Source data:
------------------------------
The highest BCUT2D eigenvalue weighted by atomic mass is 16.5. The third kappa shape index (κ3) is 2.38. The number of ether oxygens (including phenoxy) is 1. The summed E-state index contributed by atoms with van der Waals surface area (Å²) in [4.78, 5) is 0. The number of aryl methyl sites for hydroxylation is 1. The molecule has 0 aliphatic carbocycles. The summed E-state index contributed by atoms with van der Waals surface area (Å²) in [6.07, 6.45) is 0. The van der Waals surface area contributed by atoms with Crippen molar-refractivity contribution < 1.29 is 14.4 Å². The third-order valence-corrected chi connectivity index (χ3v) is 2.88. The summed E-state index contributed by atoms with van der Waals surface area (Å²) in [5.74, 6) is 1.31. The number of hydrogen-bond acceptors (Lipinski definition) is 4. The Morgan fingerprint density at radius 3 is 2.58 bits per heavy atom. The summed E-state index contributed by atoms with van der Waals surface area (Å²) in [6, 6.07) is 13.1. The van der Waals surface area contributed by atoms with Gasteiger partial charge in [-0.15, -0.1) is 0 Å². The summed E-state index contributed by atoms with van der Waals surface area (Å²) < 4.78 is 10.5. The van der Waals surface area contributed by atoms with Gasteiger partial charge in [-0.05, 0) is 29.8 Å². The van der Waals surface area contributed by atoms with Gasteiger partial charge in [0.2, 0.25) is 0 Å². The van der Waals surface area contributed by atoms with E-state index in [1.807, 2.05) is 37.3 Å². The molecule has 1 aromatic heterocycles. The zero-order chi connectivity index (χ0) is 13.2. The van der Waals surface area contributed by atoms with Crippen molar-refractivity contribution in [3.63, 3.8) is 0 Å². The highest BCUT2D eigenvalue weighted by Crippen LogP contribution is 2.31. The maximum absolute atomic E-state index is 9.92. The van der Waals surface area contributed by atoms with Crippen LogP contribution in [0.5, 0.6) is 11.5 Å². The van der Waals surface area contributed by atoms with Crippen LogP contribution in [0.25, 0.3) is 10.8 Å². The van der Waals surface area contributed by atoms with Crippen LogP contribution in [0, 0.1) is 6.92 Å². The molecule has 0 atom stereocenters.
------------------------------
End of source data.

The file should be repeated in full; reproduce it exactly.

The highest BCUT2D eigenvalue weighted by atomic mass is 16.5. The third kappa shape index (κ3) is 2.38. The number of ether oxygens (including phenoxy) is 1. The summed E-state index contributed by atoms with van der Waals surface area (Å²) in [4.78, 5) is 0. The number of aryl methyl sites for hydroxylation is 1. The molecule has 0 aliphatic carbocycles. The summed E-state index contributed by atoms with van der Waals surface area (Å²) in [6.07, 6.45) is 0. The van der Waals surface area contributed by atoms with Crippen molar-refractivity contribution < 1.29 is 14.4 Å². The third-order valence-corrected chi connectivity index (χ3v) is 2.88. The summed E-state index contributed by atoms with van der Waals surface area (Å²) in [5.74, 6) is 1.31. The number of hydrogen-bond acceptors (Lipinski definition) is 4. The Morgan fingerprint density at radius 3 is 2.58 bits per heavy atom. The summed E-state index contributed by atoms with van der Waals surface area (Å²) in [6, 6.07) is 13.1. The van der Waals surface area contributed by atoms with Gasteiger partial charge in [-0.15, -0.1) is 0 Å². The summed E-state index contributed by atoms with van der Waals surface area (Å²) < 4.78 is 10.5. The van der Waals surface area contributed by atoms with Gasteiger partial charge in [-0.05, 0) is 29.8 Å². The van der Waals surface area contributed by atoms with Gasteiger partial charge in [0.2, 0.25) is 0 Å². The van der Waals surface area contributed by atoms with E-state index in [1.807, 2.05) is 37.3 Å². The molecule has 1 aromatic heterocycles. The zero-order chi connectivity index (χ0) is 13.2. The van der Waals surface area contributed by atoms with Crippen molar-refractivity contribution in [3.63, 3.8) is 0 Å². The highest BCUT2D eigenvalue weighted by Crippen LogP contribution is 2.31. The maximum absolute atomic E-state index is 9.92. The van der Waals surface area contributed by atoms with Crippen LogP contribution in [0.5, 0.6) is 11.5 Å². The van der Waals surface area contributed by atoms with Crippen LogP contribution in [0.25, 0.3) is 10.8 Å². The van der Waals surface area contributed by atoms with Crippen LogP contribution in [0, 0.1) is 6.92 Å². The molecule has 0 atom stereocenters.